Answer: The site you describe may only support a few very heat-tolerant plants. I'm afraid an Italian Cypress might not tolerate the reflected heat. Here are a few suggestions for heat tolerant replacements:
Hoop's blue spruce (Picea pungens 'Hoopsii') - This spruce tree does well in the desert southwest. This tree is a bright blue and more so with new growth. Pyramidal form that holds stiff horizontal branches with dense silvery-blue mature needles. Full sun. Fast-growing to 30 to 50 feet high, 10 to 20 feet wide.
Colorado Blue Spruce (Picea pungens 'Glauca') - Another good spruce tree that will do great in the southwest. This Evergreen conifer and has a symmetrical, pyramidal form. Blue grey pine needles. Moderate grower to 40 to 60 feet high, 10 to 20 feet wide. It can take full sun and is an excellent pine for that forest look.
Afghan Pine (Pinus Eldrica) - Fast growing desert evergreen pine tree. Grows to about 70ft. tall and about 15ft. wide. Great border type evergreen. Use as a wind break barrier or as a standalone specimen tree. It does drop numerous pine cones and needles so there is alot of maintenance involved. This is one evergreen tree that is very drought tolerant once established.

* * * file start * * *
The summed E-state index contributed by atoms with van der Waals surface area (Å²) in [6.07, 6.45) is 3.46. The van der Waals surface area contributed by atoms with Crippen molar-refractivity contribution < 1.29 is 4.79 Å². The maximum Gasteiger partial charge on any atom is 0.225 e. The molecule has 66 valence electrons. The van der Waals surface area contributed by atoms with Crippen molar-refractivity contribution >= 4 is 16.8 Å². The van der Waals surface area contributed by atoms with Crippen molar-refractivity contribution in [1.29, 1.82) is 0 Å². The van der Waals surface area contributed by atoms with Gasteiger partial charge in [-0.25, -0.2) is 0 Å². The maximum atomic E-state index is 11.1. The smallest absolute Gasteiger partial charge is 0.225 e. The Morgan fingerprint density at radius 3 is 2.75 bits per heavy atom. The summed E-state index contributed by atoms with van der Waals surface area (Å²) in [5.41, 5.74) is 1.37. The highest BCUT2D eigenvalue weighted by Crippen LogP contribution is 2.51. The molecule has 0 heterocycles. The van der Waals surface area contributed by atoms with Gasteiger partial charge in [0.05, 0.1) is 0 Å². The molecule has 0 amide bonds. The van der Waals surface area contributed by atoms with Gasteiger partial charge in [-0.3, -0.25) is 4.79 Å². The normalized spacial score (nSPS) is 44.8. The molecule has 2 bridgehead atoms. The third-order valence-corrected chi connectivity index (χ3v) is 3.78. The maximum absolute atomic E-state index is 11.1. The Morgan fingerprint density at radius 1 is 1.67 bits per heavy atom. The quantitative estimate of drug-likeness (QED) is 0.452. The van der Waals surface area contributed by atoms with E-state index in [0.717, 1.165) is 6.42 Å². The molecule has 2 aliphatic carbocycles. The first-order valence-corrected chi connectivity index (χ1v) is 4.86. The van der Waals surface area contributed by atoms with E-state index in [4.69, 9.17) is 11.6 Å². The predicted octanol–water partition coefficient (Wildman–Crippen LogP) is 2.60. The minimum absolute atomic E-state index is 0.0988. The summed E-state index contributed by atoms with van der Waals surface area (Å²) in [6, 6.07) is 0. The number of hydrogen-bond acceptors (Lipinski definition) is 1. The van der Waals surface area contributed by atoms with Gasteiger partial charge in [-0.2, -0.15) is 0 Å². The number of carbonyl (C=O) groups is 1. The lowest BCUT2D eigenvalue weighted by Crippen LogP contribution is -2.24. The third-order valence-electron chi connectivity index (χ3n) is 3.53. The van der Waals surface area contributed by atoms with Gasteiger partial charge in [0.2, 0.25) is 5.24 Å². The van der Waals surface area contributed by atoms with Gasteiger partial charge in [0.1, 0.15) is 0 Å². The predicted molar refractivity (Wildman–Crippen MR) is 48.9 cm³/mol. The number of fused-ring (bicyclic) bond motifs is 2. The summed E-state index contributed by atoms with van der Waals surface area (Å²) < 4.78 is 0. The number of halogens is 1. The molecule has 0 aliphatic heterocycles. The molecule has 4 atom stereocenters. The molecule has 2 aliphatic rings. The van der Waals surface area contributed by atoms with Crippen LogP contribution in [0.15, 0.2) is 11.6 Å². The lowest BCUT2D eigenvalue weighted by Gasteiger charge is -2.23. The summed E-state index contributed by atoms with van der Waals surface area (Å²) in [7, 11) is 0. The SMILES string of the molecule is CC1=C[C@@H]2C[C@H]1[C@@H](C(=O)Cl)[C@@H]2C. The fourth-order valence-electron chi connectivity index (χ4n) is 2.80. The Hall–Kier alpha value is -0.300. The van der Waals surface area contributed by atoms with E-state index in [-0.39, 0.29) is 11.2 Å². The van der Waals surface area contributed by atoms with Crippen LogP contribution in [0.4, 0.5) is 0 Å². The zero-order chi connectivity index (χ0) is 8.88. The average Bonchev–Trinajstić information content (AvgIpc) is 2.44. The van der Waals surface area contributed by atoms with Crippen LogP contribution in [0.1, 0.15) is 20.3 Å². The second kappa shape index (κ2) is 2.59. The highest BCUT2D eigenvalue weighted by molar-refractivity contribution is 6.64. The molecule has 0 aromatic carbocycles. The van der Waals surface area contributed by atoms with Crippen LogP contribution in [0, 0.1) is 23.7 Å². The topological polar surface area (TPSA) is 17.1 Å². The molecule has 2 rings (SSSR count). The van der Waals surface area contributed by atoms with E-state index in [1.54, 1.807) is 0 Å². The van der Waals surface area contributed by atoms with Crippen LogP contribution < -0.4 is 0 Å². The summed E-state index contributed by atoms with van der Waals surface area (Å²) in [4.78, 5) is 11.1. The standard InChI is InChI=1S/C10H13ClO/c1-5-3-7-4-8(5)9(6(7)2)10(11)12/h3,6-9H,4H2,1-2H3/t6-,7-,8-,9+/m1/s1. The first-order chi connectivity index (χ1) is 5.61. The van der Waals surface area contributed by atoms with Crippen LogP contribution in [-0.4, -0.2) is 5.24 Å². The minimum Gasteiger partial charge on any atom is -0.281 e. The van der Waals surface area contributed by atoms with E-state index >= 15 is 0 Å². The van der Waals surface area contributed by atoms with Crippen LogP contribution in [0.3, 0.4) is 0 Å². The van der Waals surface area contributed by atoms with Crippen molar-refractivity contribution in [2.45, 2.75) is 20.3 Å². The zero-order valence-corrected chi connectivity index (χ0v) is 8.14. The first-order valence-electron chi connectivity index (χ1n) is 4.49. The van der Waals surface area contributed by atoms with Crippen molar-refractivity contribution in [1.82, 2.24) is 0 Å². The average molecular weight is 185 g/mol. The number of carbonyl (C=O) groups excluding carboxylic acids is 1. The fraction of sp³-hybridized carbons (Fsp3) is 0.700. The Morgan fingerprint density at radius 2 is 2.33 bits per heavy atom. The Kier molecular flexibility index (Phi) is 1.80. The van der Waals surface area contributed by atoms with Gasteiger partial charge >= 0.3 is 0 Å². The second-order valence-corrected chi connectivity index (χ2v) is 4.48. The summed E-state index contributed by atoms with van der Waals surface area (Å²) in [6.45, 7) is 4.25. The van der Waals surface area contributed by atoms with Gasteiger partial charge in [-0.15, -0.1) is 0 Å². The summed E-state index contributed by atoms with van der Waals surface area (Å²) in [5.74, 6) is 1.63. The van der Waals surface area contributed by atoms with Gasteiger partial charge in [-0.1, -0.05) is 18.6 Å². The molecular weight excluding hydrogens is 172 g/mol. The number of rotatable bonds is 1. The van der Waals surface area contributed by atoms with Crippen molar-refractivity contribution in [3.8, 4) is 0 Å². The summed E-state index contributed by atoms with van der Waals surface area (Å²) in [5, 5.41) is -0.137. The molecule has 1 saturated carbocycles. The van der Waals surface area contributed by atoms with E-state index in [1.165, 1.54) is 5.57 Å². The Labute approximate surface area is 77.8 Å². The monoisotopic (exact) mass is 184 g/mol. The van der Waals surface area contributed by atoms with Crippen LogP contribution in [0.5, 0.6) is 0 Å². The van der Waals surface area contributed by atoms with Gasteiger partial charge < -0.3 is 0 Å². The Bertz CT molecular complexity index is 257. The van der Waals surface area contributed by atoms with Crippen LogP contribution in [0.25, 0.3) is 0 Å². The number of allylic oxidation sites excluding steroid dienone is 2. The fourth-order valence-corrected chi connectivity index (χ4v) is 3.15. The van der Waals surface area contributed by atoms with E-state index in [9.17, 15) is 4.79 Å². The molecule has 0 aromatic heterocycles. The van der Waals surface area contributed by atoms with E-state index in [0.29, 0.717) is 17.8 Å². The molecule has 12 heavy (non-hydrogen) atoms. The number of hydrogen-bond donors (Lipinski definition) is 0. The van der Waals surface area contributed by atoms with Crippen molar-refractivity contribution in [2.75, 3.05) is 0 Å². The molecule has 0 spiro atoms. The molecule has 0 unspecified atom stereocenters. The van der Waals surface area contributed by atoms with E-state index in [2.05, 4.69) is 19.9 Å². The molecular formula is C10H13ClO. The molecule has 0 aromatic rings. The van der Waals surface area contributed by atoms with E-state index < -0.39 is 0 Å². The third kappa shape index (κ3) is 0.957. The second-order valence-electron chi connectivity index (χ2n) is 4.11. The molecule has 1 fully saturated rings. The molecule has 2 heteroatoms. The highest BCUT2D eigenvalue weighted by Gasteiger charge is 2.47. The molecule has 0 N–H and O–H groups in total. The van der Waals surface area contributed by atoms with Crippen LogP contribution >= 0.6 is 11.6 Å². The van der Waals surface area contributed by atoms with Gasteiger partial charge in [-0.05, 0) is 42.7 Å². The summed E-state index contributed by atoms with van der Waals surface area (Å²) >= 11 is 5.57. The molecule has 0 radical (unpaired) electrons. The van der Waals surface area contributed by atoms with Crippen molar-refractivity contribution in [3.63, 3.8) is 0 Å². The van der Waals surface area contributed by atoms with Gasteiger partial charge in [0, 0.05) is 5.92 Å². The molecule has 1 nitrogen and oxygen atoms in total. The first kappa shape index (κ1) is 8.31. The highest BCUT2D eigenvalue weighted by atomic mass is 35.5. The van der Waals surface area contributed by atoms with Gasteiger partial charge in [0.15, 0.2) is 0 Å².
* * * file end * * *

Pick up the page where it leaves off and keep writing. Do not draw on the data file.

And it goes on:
Or, you might consider growing shrubs in the spot. The first that comes to mind is Cotoneaster. While it's generally considered a shrub, its natural arching shape makes it perfect for training onto a trellis attached to a wall. As an espalier, it's quite attractive with small, deep green foliage and bright orange berries. Cotoneaster is evergreen, so it will look nice all year around.
Red barberry (Berberis haematocarpa): A large bush with small, dark gray-green leaves that are prickly like holly. In early spring, it is filled with small yellow fragrant flowers attractive to pollinators. By early summer the shrubs are filled with red fruits. Red barberry is evergreen and grows to 12 feet high and across. Pruning will keep in smaller if desired.
Texas Ranger (Leucophyllum frutescens): Texas Ranger and other cenizos are all low-growing, Silver-leaved, attractive shrubs. A native of Texas and the Chihuahuan Desert, Texas Ranger blossoms in colors ranging from purple, to pink, to white. The flowers appear after a rain in spring, summer and autumn. Sometimes the flowers are so numerous that the foliage is almost hidden. Pruning will keep shrubs small if desired.
Hope these suggestions are helpful.
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